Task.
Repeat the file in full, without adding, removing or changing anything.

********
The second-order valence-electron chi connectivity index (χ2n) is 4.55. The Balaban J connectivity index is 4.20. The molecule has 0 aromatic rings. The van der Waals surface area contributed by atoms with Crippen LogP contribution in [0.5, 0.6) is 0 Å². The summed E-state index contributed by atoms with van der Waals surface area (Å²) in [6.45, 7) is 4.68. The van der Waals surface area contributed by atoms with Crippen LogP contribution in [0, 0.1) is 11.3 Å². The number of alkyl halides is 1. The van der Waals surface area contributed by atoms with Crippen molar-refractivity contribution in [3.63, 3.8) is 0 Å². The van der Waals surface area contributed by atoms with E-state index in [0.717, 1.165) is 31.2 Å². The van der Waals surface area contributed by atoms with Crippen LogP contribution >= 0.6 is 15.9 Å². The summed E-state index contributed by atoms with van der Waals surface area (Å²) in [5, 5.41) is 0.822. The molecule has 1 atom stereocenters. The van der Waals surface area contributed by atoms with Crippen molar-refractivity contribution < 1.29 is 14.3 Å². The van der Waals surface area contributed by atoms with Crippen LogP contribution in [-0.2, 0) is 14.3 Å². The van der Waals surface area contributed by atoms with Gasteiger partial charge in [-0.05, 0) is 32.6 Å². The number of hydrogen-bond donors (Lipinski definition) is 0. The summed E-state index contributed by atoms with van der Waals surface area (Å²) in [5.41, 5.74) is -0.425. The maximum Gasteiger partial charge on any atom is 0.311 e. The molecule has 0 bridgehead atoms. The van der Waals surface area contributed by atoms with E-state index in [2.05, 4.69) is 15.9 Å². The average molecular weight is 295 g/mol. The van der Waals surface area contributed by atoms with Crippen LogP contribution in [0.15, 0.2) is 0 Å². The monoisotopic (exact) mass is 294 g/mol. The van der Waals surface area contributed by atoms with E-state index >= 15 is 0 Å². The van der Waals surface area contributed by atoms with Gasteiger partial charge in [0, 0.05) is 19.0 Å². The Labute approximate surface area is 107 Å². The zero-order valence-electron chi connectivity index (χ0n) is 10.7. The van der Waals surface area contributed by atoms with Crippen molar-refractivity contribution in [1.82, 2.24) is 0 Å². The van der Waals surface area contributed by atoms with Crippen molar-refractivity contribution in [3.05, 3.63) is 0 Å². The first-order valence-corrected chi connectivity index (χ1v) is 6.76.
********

The second-order valence-electron chi connectivity index (χ2n) is 4.55. The Balaban J connectivity index is 4.20. The molecule has 0 aromatic rings. The van der Waals surface area contributed by atoms with Crippen LogP contribution in [0.5, 0.6) is 0 Å². The summed E-state index contributed by atoms with van der Waals surface area (Å²) in [6.45, 7) is 4.68. The van der Waals surface area contributed by atoms with Crippen LogP contribution in [0, 0.1) is 11.3 Å². The number of alkyl halides is 1. The van der Waals surface area contributed by atoms with Crippen molar-refractivity contribution in [3.63, 3.8) is 0 Å². The van der Waals surface area contributed by atoms with E-state index in [0.717, 1.165) is 31.2 Å². The van der Waals surface area contributed by atoms with Crippen LogP contribution >= 0.6 is 15.9 Å². The summed E-state index contributed by atoms with van der Waals surface area (Å²) in [5, 5.41) is 0.822. The molecule has 1 atom stereocenters. The van der Waals surface area contributed by atoms with Crippen molar-refractivity contribution < 1.29 is 14.3 Å². The van der Waals surface area contributed by atoms with Crippen LogP contribution in [-0.2, 0) is 14.3 Å². The van der Waals surface area contributed by atoms with Gasteiger partial charge in [-0.05, 0) is 32.6 Å². The number of hydrogen-bond donors (Lipinski definition) is 0. The summed E-state index contributed by atoms with van der Waals surface area (Å²) in [5.41, 5.74) is -0.425. The maximum Gasteiger partial charge on any atom is 0.311 e. The molecule has 0 bridgehead atoms. The van der Waals surface area contributed by atoms with E-state index in [2.05, 4.69) is 15.9 Å². The average molecular weight is 295 g/mol. The van der Waals surface area contributed by atoms with Crippen LogP contribution in [0.15, 0.2) is 0 Å². The monoisotopic (exact) mass is 294 g/mol. The van der Waals surface area contributed by atoms with E-state index >= 15 is 0 Å². The van der Waals surface area contributed by atoms with Gasteiger partial charge in [0, 0.05) is 19.0 Å². The Labute approximate surface area is 107 Å². The zero-order valence-electron chi connectivity index (χ0n) is 10.7. The van der Waals surface area contributed by atoms with Crippen molar-refractivity contribution in [1.82, 2.24) is 0 Å². The van der Waals surface area contributed by atoms with Crippen molar-refractivity contribution in [3.05, 3.63) is 0 Å². The first-order valence-corrected chi connectivity index (χ1v) is 6.76.